2. two distinct project boards. We recommend two distinct project boards, one for the Curation/Editorial Team, and one for the Technical Team. The details on how to design the boards is up to the respective teams, but we found a simple 4 stage board with sections for To Do (issues that are important but not urgent), Priority (issues that are important and urgent), In Progress (issues that are being worked on) and Under review (issues that need review). From years of experience with project boards, we recommend against the common practice of keeping a Backlog column (issues that are neither important nor urgent nor likely to be addressed in the next 6 months), nor a Done column (to keep track of closed issues) - they just clutter the view.
  3. A documentation system (often realised using mkdocs in OBO projects) with a page listing the members of the team (example). This page should provide links to all related team pages from Github and their project boards, as well as a table listing all current team members with the following information:
  4. Name
  5. ORCiD
  6. Funding Information
  7. Allocated FTEs (0 if on volunteering basis)
  8. Associated teams
  9. Role
  10. Responsibilities (What kind of issues can they be assigned to review? How are they involved in the Project?)


  1. Effective Ontology Pipeline Developers (OPDs) are extremely rare and are typically active across many different projects. Therefore their attention is scattered. Understanding and accepting this is key for the following points.
  2. Principal Investigators explicitly assign target weekly hours for Ontology Editors and Ontology Pipeline Developers to the project. These should be captured on the documentation systems team page (see above).
  3. The Ontology Editors are responsible for the entire Curation Team Board and the To Do and Priority columns of the Technical Team. The later is important: it is the job of the curation team to prioritise the technical issues. The Technical Team can add tickets to the To Do and Priority columns, but this usually happens only in response to a request from the Curation Team.
  4. When the technical team meets, the Principal Ontology Editor(s) (POE) are present, i.e. the POEs are members of the technical team as well. They will help clarifying the Priority tickets. The Technical Team is responsible to
  5. assign issues and reviewers among themselves (ideally, the reviewer should be decided at the same time the issue is assigned)
  6. move issues from the Priority to the In Progress and later to the Done section.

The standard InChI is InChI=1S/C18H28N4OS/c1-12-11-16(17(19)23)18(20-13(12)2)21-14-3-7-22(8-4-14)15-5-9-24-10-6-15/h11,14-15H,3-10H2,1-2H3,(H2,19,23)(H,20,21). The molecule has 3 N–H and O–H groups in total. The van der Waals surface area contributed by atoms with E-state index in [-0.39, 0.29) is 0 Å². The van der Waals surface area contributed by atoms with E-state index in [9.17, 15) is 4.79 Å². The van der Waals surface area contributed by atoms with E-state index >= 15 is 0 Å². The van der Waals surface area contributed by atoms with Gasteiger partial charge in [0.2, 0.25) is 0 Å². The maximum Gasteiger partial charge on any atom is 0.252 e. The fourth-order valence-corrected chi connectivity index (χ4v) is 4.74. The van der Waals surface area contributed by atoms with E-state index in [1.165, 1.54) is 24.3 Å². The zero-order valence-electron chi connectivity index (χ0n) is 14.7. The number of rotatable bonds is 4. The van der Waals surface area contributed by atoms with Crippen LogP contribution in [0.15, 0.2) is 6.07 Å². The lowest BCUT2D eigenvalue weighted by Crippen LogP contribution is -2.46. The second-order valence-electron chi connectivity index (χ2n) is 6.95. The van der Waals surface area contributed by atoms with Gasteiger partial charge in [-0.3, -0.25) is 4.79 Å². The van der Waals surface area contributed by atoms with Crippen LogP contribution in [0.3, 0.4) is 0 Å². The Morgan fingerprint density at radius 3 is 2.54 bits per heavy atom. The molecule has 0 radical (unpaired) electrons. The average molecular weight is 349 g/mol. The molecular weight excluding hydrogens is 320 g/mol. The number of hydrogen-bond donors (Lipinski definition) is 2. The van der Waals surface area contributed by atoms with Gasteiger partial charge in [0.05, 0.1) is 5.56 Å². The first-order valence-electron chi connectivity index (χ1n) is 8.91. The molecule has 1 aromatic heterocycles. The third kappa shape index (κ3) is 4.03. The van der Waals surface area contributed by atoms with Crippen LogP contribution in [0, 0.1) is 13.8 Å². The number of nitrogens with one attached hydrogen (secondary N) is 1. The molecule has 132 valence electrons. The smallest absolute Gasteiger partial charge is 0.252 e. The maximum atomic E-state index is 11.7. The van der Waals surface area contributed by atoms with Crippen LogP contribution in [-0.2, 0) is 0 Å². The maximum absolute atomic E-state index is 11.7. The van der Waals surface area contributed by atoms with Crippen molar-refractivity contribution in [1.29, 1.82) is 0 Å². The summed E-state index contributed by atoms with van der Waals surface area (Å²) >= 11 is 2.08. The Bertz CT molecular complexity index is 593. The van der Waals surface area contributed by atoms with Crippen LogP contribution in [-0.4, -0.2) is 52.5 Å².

7. communicate through the POE to the PIs when resources are insufficient to address Priority issues.
  8. The Principal Ontology Editor is responsible for ensuring that new issues on the issue tracker are dealt with. Usually this happens in the following ways:
  9. They ensure that each external issue (i.e. an issue from anyone outside the core team) is (a) responded to in a polite manner and (b) assigned to someone appropriate or politely rejected due to lack of resources.
  10. They ensure that each internal issue is assigned to the person that made them. No issue should appear unassigned.
  11. The ensure that pull requests are (a) assigned to someone to handle and (b) merged in a timely manner. Too many open PRs cause problems with conflicts.

Best Practices

  • The To Do issues should first be moved to the Priority section before being addressed. This prevents focusing on easy to solve tickets in favour of important ones.
  • Even if Google Docs are used to manage team meetings, at the end of each meetings all open issues must be captured as GitHub tickets and placed in the appropriate box on the board. We recommend that Backlog items are not added at all to the board - if they ever become important, they tend to resurface all by themselves.
  • The single most important point of failure is the absence of an Principal Ontology Editor with a strong sense of ownership. This should be the projects priority to determine first.
  • All new members of the project should undergo an onboarding. It is a good idea to prepare walkthroughs of the project (as video or pages in the documentation system) covering everything from Curation to Technical and Project Management.
  • The Principal Ontology Editor responsible for dealing with external issues should be named explicitly on the team page.
  • We recommend the following practices for write permissions:
  • The main (formerly master) branch should be write protected with suitable rules. For example, requiring QC to pass and 1 approving review as a minimum.
  • The curation and technical teams are mainly for social organisation, they do not have to physically exist. However, having a small team with "admin rights" and a team (e.g. the core team mentioned above) with "write" rights greatly helps with organising the permissions in a transparent manner.